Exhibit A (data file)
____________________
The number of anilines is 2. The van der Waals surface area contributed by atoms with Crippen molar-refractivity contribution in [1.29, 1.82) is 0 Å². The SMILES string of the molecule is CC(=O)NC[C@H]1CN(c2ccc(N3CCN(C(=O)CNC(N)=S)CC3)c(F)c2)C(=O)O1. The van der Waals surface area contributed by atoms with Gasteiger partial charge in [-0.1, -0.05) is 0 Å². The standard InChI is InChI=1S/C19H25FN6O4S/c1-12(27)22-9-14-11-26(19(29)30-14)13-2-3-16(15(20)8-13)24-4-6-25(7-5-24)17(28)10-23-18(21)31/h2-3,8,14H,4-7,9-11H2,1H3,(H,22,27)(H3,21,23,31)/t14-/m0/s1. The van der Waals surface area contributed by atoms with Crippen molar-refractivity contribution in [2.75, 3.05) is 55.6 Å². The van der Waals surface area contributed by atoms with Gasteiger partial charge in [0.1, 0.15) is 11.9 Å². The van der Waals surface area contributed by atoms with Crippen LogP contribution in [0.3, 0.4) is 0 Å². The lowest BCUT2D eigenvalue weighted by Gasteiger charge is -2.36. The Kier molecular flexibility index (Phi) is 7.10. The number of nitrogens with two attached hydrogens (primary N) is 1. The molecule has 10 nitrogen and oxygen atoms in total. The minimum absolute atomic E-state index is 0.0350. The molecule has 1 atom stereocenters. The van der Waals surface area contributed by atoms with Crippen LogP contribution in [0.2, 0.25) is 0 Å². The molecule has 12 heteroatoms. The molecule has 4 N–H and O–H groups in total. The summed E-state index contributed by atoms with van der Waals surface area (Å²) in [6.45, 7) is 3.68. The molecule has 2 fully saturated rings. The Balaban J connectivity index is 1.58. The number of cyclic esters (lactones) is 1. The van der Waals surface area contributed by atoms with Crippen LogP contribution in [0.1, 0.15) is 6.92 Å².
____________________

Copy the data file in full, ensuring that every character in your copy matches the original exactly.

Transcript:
The number of anilines is 2. The van der Waals surface area contributed by atoms with Crippen molar-refractivity contribution in [1.29, 1.82) is 0 Å². The SMILES string of the molecule is CC(=O)NC[C@H]1CN(c2ccc(N3CCN(C(=O)CNC(N)=S)CC3)c(F)c2)C(=O)O1. The van der Waals surface area contributed by atoms with Gasteiger partial charge in [-0.1, -0.05) is 0 Å². The standard InChI is InChI=1S/C19H25FN6O4S/c1-12(27)22-9-14-11-26(19(29)30-14)13-2-3-16(15(20)8-13)24-4-6-25(7-5-24)17(28)10-23-18(21)31/h2-3,8,14H,4-7,9-11H2,1H3,(H,22,27)(H3,21,23,31)/t14-/m0/s1. The van der Waals surface area contributed by atoms with Crippen molar-refractivity contribution in [2.75, 3.05) is 55.6 Å². The van der Waals surface area contributed by atoms with Gasteiger partial charge in [0.1, 0.15) is 11.9 Å². The van der Waals surface area contributed by atoms with Crippen LogP contribution in [0.3, 0.4) is 0 Å². The lowest BCUT2D eigenvalue weighted by Gasteiger charge is -2.36. The Kier molecular flexibility index (Phi) is 7.10. The number of nitrogens with two attached hydrogens (primary N) is 1. The molecule has 10 nitrogen and oxygen atoms in total. The minimum absolute atomic E-state index is 0.0350. The molecule has 1 atom stereocenters. The van der Waals surface area contributed by atoms with Crippen LogP contribution in [0.2, 0.25) is 0 Å². The molecule has 12 heteroatoms. The molecule has 4 N–H and O–H groups in total. The summed E-state index contributed by atoms with van der Waals surface area (Å²) in [6.45, 7) is 3.68. The molecule has 2 fully saturated rings. The Balaban J connectivity index is 1.58. The number of cyclic esters (lactones) is 1. The van der Waals surface area contributed by atoms with Crippen LogP contribution in [0.1, 0.15) is 6.92 Å².